Publication date: Nov 25, 2021
Understanding the structure of glassy materials represents a tremendous challenge for both experiments and computations. Despite decades of scientific research, for instance, the structural origin of the density anomaly in silica glasses is still not well understood. Atomistic simulations based on molecular dynamics (MD) produce atomically resolved structure, but extracting insights about the role of disorder in the density anomaly is challenging. Here, we propose to quantify the topological differences between structural arrangements from MD trajectories using a graph-theoretical approach, such that structural differences in silica glasses that exhibit density anomaly can be captured. To balance the accuracy and speed of the MD simulations, we utilized force matching potentials to generate the silica glass structures. This approach involves casting all-atom glass configurations as networks, and subsequently applying a graph-similarity metric (D-measure). Calculated D-measure values are then taken as the topological distances between two configurations. By measuring the topological distances of configurations in silica glass simulated structures across a range of temperatures, distinct structural features could be observed at temperatures higher than the fictive temperature. In addition to quantifying structural changes in the full simulation box, we compared topological distances between local atomic environments in the glass and crystalline silica phases. Evidence from this approach suggests that more coesite-like local structures, which are less symmetric, emerge in silica glasses when density is at a minimum during the heating process.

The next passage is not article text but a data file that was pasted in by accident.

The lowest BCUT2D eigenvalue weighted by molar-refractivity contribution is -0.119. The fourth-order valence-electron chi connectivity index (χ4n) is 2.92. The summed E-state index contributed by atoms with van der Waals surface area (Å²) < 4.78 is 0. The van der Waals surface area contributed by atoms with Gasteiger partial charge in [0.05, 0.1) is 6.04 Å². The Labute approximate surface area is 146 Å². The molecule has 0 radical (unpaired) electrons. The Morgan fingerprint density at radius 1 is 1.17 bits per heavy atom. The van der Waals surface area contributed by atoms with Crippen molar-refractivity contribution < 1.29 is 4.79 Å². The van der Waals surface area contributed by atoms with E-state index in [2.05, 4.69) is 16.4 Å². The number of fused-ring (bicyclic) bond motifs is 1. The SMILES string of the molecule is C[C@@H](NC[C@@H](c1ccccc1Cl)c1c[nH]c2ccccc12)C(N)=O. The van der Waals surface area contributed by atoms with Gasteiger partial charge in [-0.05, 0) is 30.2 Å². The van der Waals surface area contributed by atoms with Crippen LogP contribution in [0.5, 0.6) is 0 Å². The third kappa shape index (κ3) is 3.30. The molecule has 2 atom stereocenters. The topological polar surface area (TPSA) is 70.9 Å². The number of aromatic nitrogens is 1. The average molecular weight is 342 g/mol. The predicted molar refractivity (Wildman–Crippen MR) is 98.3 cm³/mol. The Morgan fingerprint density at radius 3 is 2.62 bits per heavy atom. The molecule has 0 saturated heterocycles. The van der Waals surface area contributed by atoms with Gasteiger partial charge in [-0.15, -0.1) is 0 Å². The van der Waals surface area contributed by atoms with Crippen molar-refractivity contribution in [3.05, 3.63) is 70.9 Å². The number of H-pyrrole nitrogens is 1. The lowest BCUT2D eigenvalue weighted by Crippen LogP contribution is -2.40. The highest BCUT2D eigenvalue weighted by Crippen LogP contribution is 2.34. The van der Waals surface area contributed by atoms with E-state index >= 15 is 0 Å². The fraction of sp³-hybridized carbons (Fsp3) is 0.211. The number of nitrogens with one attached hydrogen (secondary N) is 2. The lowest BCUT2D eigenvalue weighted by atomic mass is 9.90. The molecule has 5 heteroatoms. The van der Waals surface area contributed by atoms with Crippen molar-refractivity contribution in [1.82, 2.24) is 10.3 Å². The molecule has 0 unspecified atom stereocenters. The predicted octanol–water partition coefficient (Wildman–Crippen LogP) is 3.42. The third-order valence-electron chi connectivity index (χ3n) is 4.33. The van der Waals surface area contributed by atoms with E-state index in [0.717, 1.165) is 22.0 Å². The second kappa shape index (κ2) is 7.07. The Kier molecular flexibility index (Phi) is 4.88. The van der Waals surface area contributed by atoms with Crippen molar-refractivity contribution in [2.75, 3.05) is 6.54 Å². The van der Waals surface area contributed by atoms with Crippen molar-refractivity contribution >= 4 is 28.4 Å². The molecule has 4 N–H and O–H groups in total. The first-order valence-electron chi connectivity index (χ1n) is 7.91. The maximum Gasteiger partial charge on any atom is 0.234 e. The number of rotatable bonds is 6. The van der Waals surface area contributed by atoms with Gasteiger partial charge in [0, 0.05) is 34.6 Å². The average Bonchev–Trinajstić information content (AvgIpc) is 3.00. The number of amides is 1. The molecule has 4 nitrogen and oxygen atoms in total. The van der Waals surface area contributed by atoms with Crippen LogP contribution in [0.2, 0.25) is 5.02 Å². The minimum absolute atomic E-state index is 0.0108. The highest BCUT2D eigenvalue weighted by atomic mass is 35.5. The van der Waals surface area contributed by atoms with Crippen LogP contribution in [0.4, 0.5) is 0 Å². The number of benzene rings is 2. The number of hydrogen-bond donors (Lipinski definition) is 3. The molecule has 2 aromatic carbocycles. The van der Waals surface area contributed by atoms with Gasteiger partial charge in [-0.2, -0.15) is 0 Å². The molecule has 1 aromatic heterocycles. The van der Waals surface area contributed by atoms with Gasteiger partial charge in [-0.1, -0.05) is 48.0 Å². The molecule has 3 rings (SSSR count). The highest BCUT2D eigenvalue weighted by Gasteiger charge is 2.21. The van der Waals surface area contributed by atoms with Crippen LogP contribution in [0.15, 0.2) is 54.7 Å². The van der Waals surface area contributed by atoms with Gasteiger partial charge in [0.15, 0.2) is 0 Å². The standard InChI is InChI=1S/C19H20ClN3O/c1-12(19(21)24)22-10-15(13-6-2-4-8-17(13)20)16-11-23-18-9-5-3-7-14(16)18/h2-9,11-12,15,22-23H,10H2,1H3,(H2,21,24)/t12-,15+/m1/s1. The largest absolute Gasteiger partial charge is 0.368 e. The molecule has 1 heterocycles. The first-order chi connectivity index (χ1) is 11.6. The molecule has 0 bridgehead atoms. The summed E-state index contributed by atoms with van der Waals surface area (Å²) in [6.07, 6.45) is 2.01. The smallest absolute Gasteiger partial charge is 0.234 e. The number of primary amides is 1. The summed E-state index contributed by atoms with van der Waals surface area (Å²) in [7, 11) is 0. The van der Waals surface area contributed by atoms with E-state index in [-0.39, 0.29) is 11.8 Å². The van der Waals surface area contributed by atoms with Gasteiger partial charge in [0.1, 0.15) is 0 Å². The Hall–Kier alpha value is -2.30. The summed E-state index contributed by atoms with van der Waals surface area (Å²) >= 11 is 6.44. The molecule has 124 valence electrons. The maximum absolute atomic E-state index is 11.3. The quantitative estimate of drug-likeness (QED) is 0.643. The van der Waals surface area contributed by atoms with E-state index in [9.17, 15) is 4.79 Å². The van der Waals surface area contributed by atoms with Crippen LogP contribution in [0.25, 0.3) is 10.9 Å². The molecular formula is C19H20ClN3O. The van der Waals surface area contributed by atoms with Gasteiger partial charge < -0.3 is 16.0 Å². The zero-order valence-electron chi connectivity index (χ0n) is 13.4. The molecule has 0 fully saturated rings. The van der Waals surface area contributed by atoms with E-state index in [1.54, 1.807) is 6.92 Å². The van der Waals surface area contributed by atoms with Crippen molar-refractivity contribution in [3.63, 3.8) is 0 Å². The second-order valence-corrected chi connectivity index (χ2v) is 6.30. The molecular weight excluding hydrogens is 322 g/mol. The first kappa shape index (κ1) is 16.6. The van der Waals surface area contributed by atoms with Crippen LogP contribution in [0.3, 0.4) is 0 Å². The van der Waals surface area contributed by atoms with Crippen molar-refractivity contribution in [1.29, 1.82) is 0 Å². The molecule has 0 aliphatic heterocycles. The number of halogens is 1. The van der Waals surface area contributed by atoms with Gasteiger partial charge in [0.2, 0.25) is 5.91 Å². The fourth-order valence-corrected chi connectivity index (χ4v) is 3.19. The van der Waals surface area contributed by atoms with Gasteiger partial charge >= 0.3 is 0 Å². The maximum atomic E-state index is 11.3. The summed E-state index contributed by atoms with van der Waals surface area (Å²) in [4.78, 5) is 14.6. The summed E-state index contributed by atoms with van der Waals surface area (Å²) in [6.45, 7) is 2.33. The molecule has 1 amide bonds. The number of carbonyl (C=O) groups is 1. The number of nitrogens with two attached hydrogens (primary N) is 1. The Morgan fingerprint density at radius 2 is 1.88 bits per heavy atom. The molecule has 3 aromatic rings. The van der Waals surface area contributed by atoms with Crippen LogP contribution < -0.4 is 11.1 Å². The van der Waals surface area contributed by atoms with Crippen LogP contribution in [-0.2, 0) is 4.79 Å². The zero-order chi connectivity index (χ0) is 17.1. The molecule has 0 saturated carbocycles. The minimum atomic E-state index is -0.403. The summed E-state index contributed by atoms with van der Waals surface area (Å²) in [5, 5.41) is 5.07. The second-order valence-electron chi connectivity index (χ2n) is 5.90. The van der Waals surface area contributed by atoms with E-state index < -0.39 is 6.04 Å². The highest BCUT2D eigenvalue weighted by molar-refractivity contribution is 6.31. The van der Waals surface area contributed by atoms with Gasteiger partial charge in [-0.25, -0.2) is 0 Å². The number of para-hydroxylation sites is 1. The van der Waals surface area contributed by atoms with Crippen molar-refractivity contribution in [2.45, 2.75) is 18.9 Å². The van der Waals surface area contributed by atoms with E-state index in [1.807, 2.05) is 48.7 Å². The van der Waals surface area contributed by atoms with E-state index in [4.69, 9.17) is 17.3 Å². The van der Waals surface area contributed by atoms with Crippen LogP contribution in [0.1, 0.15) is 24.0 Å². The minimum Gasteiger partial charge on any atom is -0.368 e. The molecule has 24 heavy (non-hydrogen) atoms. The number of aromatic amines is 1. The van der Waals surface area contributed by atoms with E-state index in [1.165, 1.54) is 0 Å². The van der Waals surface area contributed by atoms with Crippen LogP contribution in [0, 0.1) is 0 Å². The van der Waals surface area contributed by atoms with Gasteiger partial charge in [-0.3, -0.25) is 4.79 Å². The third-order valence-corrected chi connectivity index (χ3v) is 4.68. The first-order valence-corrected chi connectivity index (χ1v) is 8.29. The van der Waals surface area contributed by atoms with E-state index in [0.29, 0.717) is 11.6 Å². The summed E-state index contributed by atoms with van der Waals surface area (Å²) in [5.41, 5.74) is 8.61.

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|1.9 KiB||Description of the files and units used|
|265.8 MiB||Molecular dynamics data used for this work|